Ballmann, K; Nejati, A; Kroha, J
2015-01-01
We present a renormalization group (RG) theory for the breakdown of Kondo screening in the Kondo lattice model (KLM) without pre-assumptions about the competition between Kondo effect and magnetic ordering or Fermi surface criticality. We show that the vertex between a single, local Kondo spin and the extended conduction electrons obtains RKKY- induced, non-local contributions in the in-and out-going coordinates of scattering electrons due to scattering at surrounding Kondo sites, but it remains local in the Kondo spin position. This enables the existence of a local Kondo screening scale T K (y) in the KLM, controlled by the effective RKKY coupling parameter y. T K (y) is determined by the RG flow of the local spin exchange coupling in the presence of the self-consistent spin response on surrounding Kondo sites. We show that T K (y) exhibits universal behavior and is suppressed by the antiferromagnetic RKKY coupling. Beyond a maximal RKKY parameter value y max Kondo screening ceases to exist even without magnetic ordering. The theory opens up the possibility of describing quantum critical scenarios involving spin wave instabilities or local Kondo breakdown on the same footing
Robust power system stabilizer design with H∞ theory
Marjaneh Farhoodi; MohammadTaghi HamidiBeheshti; Ali Nejati
2007-01-01
In this paper, the H∞ robust control technique is presented to design a power system stabilizer. First, the H∞ standard problem is expressed and then, the modeling and stability analysis of power systems are studied. Finally, a H∞ power system stabilizer is designed and the simulation results are discussed.
Developing open systems using theories and models of the world
Energy Technology Data Exchange (ETDEWEB)
Kokar, M.M.; Korona, Z. [Northeastern Univ., Boston, MA (United States)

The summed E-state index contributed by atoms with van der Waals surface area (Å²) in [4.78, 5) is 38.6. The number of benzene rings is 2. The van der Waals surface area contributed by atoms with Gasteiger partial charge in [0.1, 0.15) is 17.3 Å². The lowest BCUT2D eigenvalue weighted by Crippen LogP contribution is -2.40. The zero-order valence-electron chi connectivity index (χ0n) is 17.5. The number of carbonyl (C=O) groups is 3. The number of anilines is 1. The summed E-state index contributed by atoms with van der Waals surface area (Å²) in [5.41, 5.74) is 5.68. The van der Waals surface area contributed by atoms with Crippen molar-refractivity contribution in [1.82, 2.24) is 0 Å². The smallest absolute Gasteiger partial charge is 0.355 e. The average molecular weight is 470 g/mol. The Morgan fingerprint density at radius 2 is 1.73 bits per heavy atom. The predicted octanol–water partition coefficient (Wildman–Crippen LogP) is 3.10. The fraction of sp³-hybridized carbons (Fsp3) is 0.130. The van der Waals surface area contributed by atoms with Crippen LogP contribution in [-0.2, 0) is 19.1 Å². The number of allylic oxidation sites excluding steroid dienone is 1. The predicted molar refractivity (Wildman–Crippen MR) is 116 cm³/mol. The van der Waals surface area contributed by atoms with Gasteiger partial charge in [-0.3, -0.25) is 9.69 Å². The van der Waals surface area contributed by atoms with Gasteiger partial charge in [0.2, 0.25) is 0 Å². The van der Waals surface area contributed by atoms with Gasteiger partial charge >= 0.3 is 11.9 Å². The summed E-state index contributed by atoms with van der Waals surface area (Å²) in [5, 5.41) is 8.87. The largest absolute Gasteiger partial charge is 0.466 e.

1996-12-31
This paper considers an open system as such that can deal with inputs that were not anticipated by the designer. Using an ATR system as an example, we show how the combination of logic with software engineering techniques allowed us to improve the performance of the system.
Introduction to Mathematical Systems Theory: A Behavioral Approach
Polderman, Jan W.; Willems, J.C.
1998-01-01
This is a book about modelling, analysis, and control of linear time-invariant systems. The book uses what is called the behavioral approach towards mathematical modelling. Thus a system is viewed as a dynamical relation between manifest and latent variables. The emphasis is on dynamical systems
A Formal Approach to User Interface Design using Hybrid System Theory Project
National Aeronautics and Space Administration — Optimal Synthesis Inc.(OSI) proposes to develop an aiding tool for user interface design that is based on mathematical formalism of hybrid system theory. The...
Time-dependent density functional theory for multi-component systems
International Nuclear Information System (INIS)
Tiecheng Li; Peiqing Tong
1985-10-01
The Runge-Gross version of Hohenberg-Kohn-Sham's density functional theory is generalized to multi-component systems, both for arbitrary time-dependent pure states and for arbitrary time-dependent ensembles. (author)
Elsukova Tatiana Vasilevna
2014-01-01
This article analyzes the techniques and methods of inventory management company with the information of a management accounting system based on the principles of the theory of constraints, both financial and non-financial.
A Formal Approach to User Interface Design using Hybrid System Theory, Phase I
National Aeronautics and Space Administration — Optimal Synthesis Inc.(OSI) proposes to develop an aiding tool for user interface design that is based on mathematical formalism of hybrid system theory. The...
Solar System constraints on a cosmologically viable f(R) theory
International Nuclear Information System (INIS)
Bisabr, Yousef
2010-01-01
Recently, a model f(R) theory is proposed (Miranda et al. (2009)) which is cosmologically viable and distinguishable from ΛCDM. We use chameleon mechanism to investigate viability of the model in terms of Solar System experiments.
Directory of Open Access Journals (Sweden)
Elsukova Tatiana Vasilevna
2014-02-01
Full Text Available This article analyzes the techniques and methods of inventory management company with the information of a management accounting system based on the principles of the theory of constraints, both financial and non-financial.
A Theory of Transformative Agency in Linked Social-Ecological Systems
Directory of Open Access Journals (Sweden)
Frances R. Westley
2013-09-01